January 7, 2010
A while back I was working on a ship in Mauritania. These shield bugs arrived on board in a squall 30 miles off the coast. 80% of the vessels deck areas were covered in them. What are they, and what would cause them to be in a squall so far from land in such numbers??
Great site, Alan
Off coast of Mauritania
What a bizarre occurrence. We wish you provided a close up photograph of an individual insect. First, the majority of the insects seem to be the same species, but there are some bright green individuals that look more like beetles, possibly Leaf Beetles in the family Chrysomelidae or Jewel Beetles in the family Buprestidae.
The swarm itself does not appear to be Shield Bugs, but they are True Bugs, possibly some plant feeding species in the superfamily Lygaeoidae. We wonder if one of our readers can explain this unusual phenomenon. We are guessing it was a population explosion that somehow got swept out to sea.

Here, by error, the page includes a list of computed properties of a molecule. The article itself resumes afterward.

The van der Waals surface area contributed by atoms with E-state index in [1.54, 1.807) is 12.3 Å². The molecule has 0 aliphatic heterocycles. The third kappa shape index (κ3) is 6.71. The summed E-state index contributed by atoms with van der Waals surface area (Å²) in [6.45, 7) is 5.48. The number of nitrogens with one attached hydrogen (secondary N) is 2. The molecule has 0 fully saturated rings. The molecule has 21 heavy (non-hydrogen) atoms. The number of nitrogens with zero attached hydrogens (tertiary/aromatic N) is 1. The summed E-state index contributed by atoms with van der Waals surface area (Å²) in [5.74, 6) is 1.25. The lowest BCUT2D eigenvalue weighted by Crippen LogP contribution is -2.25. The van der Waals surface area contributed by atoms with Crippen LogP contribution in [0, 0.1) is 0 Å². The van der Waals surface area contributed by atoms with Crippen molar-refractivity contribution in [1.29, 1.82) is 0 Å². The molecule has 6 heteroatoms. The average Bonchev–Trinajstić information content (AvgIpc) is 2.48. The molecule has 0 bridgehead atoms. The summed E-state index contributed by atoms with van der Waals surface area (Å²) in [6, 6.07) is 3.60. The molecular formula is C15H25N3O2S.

Correction courtesy of Eric Eaton
The brown bugs on the ship are something in the family Coreidae (leaf-footed bugs, squash bugs). The green “beetle” is actually another true bug, a shield bug in the genus Callidea or Calliphara. It is easier to tell from the distant image than the close-up! The awkward angle of the close-up does make it appear to be a buprestid, I agree.
Wish I could be of more help. The coreids should be easy for a European entomologist to identify, but I’ll keep looking, see if I can come up with something.